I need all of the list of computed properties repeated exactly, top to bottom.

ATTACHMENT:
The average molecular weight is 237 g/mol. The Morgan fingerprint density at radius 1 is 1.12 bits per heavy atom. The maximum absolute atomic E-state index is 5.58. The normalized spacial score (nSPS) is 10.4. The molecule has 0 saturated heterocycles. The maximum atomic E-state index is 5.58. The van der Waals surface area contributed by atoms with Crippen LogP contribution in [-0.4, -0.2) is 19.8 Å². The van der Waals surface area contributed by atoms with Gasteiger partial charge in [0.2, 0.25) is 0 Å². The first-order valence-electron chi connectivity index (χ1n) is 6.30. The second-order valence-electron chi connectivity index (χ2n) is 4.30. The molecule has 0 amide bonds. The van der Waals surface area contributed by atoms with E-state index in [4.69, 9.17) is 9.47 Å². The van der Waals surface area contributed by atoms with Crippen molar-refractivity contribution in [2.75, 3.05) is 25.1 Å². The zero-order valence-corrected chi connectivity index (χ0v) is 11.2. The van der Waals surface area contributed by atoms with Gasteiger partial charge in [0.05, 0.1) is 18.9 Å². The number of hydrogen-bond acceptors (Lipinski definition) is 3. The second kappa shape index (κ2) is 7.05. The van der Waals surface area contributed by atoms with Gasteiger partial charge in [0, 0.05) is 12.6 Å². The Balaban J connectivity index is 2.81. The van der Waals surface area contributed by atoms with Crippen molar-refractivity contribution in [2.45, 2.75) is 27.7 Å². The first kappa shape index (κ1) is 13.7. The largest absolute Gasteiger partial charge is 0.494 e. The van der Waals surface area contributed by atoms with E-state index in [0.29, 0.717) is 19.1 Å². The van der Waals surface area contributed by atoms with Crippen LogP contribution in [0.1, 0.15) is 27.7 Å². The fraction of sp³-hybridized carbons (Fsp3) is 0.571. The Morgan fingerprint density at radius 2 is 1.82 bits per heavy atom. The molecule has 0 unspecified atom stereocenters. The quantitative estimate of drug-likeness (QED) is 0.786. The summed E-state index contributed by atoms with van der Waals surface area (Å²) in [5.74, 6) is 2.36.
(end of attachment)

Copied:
The average molecular weight is 237 g/mol. The Morgan fingerprint density at radius 1 is 1.12 bits per heavy atom. The maximum absolute atomic E-state index is 5.58. The normalized spacial score (nSPS) is 10.4. The molecule has 0 saturated heterocycles. The maximum atomic E-state index is 5.58. The van der Waals surface area contributed by atoms with Crippen LogP contribution in [-0.4, -0.2) is 19.8 Å². The van der Waals surface area contributed by atoms with Gasteiger partial charge in [0.2, 0.25) is 0 Å². The first-order valence-electron chi connectivity index (χ1n) is 6.30. The second-order valence-electron chi connectivity index (χ2n) is 4.30. The molecule has 0 amide bonds. The van der Waals surface area contributed by atoms with E-state index in [4.69, 9.17) is 9.47 Å². The van der Waals surface area contributed by atoms with Crippen molar-refractivity contribution in [2.75, 3.05) is 25.1 Å². The zero-order valence-corrected chi connectivity index (χ0v) is 11.2. The van der Waals surface area contributed by atoms with Gasteiger partial charge in [0.05, 0.1) is 18.9 Å². The number of hydrogen-bond acceptors (Lipinski definition) is 3. The second kappa shape index (κ2) is 7.05. The van der Waals surface area contributed by atoms with Gasteiger partial charge in [0, 0.05) is 12.6 Å². The Balaban J connectivity index is 2.81. The van der Waals surface area contributed by atoms with Crippen molar-refractivity contribution in [2.45, 2.75) is 27.7 Å². The first kappa shape index (κ1) is 13.7. The largest absolute Gasteiger partial charge is 0.494 e. The van der Waals surface area contributed by atoms with E-state index in [0.29, 0.717) is 19.1 Å². The van der Waals surface area contributed by atoms with Crippen LogP contribution in [0.1, 0.15) is 27.7 Å². The fraction of sp³-hybridized carbons (Fsp3) is 0.571. The Morgan fingerprint density at radius 2 is 1.82 bits per heavy atom. The molecule has 0 unspecified atom stereocenters. The quantitative estimate of drug-likeness (QED) is 0.786. The summed E-state index contributed by atoms with van der Waals surface area (Å²) in [5.74, 6) is 2.36.